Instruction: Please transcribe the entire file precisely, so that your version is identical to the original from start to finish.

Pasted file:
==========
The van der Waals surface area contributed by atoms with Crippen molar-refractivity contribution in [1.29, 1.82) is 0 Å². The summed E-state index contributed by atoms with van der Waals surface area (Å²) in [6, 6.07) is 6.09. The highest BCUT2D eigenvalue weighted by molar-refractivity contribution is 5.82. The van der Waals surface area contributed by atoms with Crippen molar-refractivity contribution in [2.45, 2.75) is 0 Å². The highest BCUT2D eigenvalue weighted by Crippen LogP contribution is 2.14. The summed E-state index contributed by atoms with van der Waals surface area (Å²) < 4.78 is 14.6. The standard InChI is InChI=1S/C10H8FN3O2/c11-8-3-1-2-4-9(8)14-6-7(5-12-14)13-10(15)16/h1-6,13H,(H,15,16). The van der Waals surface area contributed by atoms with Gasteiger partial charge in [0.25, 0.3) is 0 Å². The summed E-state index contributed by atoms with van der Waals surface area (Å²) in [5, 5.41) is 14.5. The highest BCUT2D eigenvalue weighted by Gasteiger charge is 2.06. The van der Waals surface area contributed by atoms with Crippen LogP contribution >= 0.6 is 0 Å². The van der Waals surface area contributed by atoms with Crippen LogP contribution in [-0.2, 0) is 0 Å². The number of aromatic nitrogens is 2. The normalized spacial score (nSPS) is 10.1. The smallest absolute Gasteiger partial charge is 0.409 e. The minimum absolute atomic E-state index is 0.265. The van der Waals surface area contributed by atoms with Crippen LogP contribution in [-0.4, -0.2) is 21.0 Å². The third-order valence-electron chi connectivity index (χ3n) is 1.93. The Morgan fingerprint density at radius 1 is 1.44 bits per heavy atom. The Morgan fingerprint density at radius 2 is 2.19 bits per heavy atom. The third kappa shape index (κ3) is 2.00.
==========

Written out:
The van der Waals surface area contributed by atoms with Crippen molar-refractivity contribution in [1.29, 1.82) is 0 Å². The summed E-state index contributed by atoms with van der Waals surface area (Å²) in [6, 6.07) is 6.09. The highest BCUT2D eigenvalue weighted by molar-refractivity contribution is 5.82. The van der Waals surface area contributed by atoms with Crippen molar-refractivity contribution in [2.45, 2.75) is 0 Å². The highest BCUT2D eigenvalue weighted by Crippen LogP contribution is 2.14. The summed E-state index contributed by atoms with van der Waals surface area (Å²) < 4.78 is 14.6. The standard InChI is InChI=1S/C10H8FN3O2/c11-8-3-1-2-4-9(8)14-6-7(5-12-14)13-10(15)16/h1-6,13H,(H,15,16). The van der Waals surface area contributed by atoms with Gasteiger partial charge in [0.25, 0.3) is 0 Å². The summed E-state index contributed by atoms with van der Waals surface area (Å²) in [5, 5.41) is 14.5. The highest BCUT2D eigenvalue weighted by Gasteiger charge is 2.06. The van der Waals surface area contributed by atoms with Crippen LogP contribution >= 0.6 is 0 Å². The van der Waals surface area contributed by atoms with Crippen LogP contribution in [-0.2, 0) is 0 Å². The number of aromatic nitrogens is 2. The normalized spacial score (nSPS) is 10.1. The smallest absolute Gasteiger partial charge is 0.409 e. The minimum absolute atomic E-state index is 0.265. The van der Waals surface area contributed by atoms with Crippen LogP contribution in [-0.4, -0.2) is 21.0 Å². The third-order valence-electron chi connectivity index (χ3n) is 1.93. The Morgan fingerprint density at radius 1 is 1.44 bits per heavy atom. The Morgan fingerprint density at radius 2 is 2.19 bits per heavy atom. The third kappa shape index (κ3) is 2.00.